A thrilling and emotional new Sci-Fi movie to watch on Netflix.
Last December, I’ve praised George Clooney’s “The Midnight Sky” on Netflix for being bold and daring in its story about the last man on Earth warning the arriving astronauts that the planet is now inhabitable. More recently, the news broke out that the small test helicopter is working successfully on Mars. And now, I’m dishing Netflix’s latest Sci-Fi entry about a stowaway en route to Mars, who puts the crew at risk.
The title would be “Stowaway,” and it was co-written and directed by the Brazilian musician and filmmaker Joe Penna, who also made the thrilling “Arctic” with Mads Mikkelsen. He steps up his game with a Sci-Fi movie that doesn’t linger on the space special effects, but is more concerned about the story’s survival rate. And his “Arctic” writer and editor Ryan Morrison helped him with the script and scenes.
The movie begins with a team of astronauts-consisting of the doctor Zoe Levenson (Anna Kendrick), the commander Marina Barnett (Toni Collette), and the biologist David Kim (Daniel Dad Kim)-en route to Mars on a two-year mission to help make a more habitable planet. On the ship, they find an accidental stowaway-a launch support engineer named Michael Adams (Shamier Anderson)-who was knocked unconscious, and they’re moving too fast and too far away from Earth to turn around. That’s a problem for him, considering that he has a sister to look after.
The biggest problem begins when the Carbon Dioxide Removal Assembly (CDRA) gets damaged, and David risking years of research to buy them time with more oxygen. This experiment fails, which means they only have enough oxygen on the ship for two people, and his algae can produce oxygen for one more person. This means, unless they figure out something, Michael has to go. Zoe is the only one of the bunch who believes they save him.
“Stowaway” is one of those movies in which you don’t need to watch the trailer, but instead read the premise on IMDB, and see where it goes. At first, everything seems fine, but you still know there’s a catch, and that catch is the risk the stowaway is accidentally causing for the crew. It’s full of choices and risks, and has the ability to thrive on the story. You night not understand some of its science talk, but you’re more concerned about where it will go, and how the characters will adapt.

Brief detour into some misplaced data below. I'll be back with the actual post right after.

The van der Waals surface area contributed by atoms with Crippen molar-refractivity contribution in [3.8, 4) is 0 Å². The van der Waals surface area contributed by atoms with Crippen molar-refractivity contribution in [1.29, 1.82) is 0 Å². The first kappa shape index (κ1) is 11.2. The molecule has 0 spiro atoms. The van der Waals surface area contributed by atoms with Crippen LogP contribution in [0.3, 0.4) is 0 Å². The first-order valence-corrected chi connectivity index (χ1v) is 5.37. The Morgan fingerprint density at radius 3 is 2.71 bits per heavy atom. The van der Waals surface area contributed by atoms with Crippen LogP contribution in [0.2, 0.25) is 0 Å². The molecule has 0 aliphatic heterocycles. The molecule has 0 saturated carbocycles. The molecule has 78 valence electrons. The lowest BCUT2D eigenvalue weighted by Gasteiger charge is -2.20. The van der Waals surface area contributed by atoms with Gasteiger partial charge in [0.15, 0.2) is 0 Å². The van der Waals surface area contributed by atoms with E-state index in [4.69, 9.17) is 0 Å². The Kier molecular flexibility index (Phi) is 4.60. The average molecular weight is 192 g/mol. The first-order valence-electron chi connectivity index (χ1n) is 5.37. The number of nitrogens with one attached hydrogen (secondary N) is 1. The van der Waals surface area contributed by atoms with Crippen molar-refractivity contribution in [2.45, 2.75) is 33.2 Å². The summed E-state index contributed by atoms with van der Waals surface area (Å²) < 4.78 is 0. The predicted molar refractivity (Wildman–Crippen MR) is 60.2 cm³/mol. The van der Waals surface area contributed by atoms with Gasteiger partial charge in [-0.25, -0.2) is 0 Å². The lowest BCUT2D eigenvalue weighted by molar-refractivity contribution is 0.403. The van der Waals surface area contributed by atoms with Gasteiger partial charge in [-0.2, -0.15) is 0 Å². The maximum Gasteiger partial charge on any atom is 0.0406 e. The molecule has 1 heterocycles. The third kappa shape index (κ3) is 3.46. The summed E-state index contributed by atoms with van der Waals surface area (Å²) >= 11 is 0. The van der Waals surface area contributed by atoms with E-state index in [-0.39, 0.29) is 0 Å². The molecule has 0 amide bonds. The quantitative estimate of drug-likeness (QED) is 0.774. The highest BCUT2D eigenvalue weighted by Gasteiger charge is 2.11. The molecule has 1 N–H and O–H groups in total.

Anderson, whose acting credits include “Destroyer” and “City of Lies,” gives the best performance in the movie as an engineer, who worries about his sister on Earth, given the circumstances. His acting here is exceptional with strong emotions and a caring personality. He’s also able to connect well with Kendrick, who manages to overcome the cynicism on the ship. Kim is also wisely cast as the biologist with some ambition. And Collette delivers the goods as the ship’s commander. So, we have four great actors, all guided very well by Penna, and it’s intelligent to see their character acknowledge that this change of plans would bring to them.
The movie’s visuals are both beautiful and fun. As usual in a fresh space movie, the images match the blackness and stars with a certain mood. And I was also amazed at the long poles and ropes the astronauts must climb on in a later sequence, as well as a solar storm that they come across. They’re in shades of green, blue, and aqua, and it’s not often I get to praise their dangerous appearances on film.
Trust me, “Stowaway” delivers on its premise much better than “Voyagers” did. That was movie I said you would stay for the first half and then go out for drinks during the scene; but this one you need to stay for the whole show.
Streaming on Netflix